A 123-add.com guide - Our golden rules for safe online buying
We do all we can here at 123-add.com to make sure that anyone buying or selling on our site are looked after. We've got all the techie measures in place to ensure that it's the safest and easiest classified site to use in the UK. However while we're doing all this there are still some basic rules you should follow when buying or selling on any website.
123-add.com is a classified ad site designed to bring local communities, buyers and sellers together, therefore any ads which are from overseas or involve requests to ship overseas or pay money overseas should be treated with caution. Here at 123-add.com Classifieds we do all we can to prevent fraud and deal swiftly with any issues brought to our attention. So, without wanting to sound like your Mother... you know we're only saying this for your own good, so take a quick look through the points below. And, just remember if it seems too good to be true, then it probably is.
Caveat emptor - Let the buyer beware! Once you have bought an item from a private seller, you have no legal comeback if it turns out to be faulty. Therefore, check the goods thoroughly before handing over the money. 123-add.com Classifieds cannot be held responsible for the accuracy or legitimacy of any ads on the site.
- Always try to meet the seller face-to-face, in our experience most fraudsters won't want you to see their face.
- For most transactions it is often easier and more convenient to pay in cash. However, in order to be on the safe side don't take more cash than you need for the purchase.
- Never send cash or cheques through the post, or place money directly into a seller's bank account, in advance or expectation of receiving goods. For more valuable items you could ask for a personal cheque to be cleared before you part with your goods and offer a receipt as proof of purchase.
- Always try to get more than one form of contacting the buyer.
Another alternative is to use an Escrow service (a list of such companies can be found using the main search engines). This is where a third party holds the funds for a purchase; seller ships to the buyer after the escrow provider has the confirmed funds.
- When the buyer gets and approves of the item, the escrow provider releases the funds
- If the item is never delivered, the buyer gets their money back
- If the buyer is not satisfied with the item, they may return it to the seller
- The seller gets the item back, the escrow provider returns the money to the buyer
We don't want to be alarmist but there are a handful of ways that a few unscrupulous people have tried in the past to scam people looking to buy or sell property on the internet. Saying that though, there are also lots of poeple who have done it very successfully - just be aware of some of the most frequent scams.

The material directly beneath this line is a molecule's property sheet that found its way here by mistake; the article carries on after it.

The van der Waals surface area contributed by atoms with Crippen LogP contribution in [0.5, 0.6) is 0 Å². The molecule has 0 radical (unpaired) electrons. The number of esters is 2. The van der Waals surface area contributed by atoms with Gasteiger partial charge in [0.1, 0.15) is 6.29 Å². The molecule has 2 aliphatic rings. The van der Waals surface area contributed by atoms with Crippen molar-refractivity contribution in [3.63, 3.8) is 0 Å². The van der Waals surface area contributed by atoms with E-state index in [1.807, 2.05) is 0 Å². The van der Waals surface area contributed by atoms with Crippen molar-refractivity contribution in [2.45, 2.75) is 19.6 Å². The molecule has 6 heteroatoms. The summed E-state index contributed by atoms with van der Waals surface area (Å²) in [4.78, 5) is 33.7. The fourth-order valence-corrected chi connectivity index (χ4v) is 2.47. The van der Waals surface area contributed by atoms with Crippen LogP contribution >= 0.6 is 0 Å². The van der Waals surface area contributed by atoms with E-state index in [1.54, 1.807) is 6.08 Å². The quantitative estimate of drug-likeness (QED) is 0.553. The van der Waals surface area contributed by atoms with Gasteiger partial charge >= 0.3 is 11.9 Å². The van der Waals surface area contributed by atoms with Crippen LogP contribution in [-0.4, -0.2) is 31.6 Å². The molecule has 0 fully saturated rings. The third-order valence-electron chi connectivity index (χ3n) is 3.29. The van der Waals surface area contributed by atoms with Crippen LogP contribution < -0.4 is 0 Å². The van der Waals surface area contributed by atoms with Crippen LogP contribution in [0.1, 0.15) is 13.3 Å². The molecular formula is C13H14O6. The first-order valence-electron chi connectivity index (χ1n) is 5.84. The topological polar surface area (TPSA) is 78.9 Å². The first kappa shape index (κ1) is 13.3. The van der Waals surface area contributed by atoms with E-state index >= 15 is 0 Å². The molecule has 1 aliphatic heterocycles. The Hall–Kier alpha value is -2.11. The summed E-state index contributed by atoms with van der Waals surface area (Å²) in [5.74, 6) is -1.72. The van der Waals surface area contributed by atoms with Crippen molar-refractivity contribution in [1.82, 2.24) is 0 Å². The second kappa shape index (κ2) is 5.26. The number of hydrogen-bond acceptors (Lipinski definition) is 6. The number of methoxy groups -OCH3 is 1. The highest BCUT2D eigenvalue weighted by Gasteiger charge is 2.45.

The most frequent scams at present involve fraudulent cashiers cheques which the seller will cash believing to be genuine. The key here is that the cheque WILL clear, the bank credits your account and it is not until several weeks later that the bank finds the cheque was fraudulent and will then take the money back from your account. You get NO redress from the banks at present.
Variations on this include;
- Buyer living abroad but is owed money
The buyer who is said to live abroad, will tell the seller that someone in England owes them money and they will make payment by cheque and will arrange for their shipping agent to collect the goods. However the cheque is for an amount in excess of the amount being requested and the seller will be asked to pay the difference back in cash.
A car is sold for £2000 and the buyer agrees to buy it without seeing it (that should ring warning bells immediately) saying they will send their shipping agent but they will provide a cheque for more than this, ie £5000. The seller will then be asked to pay the £3000 difference back in cash. The cheque is then found to be fraudulent AFTER you have paid the buyer his £3000. Often the cheque will arrive through the post so you never even see the 'buyer' and once they have their money they won't even bother with collecting the car.
- Not wanted any more
The buyer will show interest in your item but again is said to live abroad and will offer to send a cheque to cover the value of the item plus an additional amount for the shipping costs. There is then 'problem' (usually a family tragedy which means he needs the money) and he can't complete the purchase and requests a refund. You check your account and find the cheque has cleared and are persuaded to return the funds, usually via Western Union or via a shipping 'agent'. The cheque is then found to be fraudulent and you are out of pocket.
- I've sent you too much money
As before but with a different twist. This time the buyer pays you money into your account but makes a 'mistake' and has paid you too much money. The cheque clears and you believe you are in possession of the funds so you pay them back the difference. As always this will generally be requested in cash or via Western Union payment etc. You subsequently get informed the cheque was fraudulent and are then out of pocket.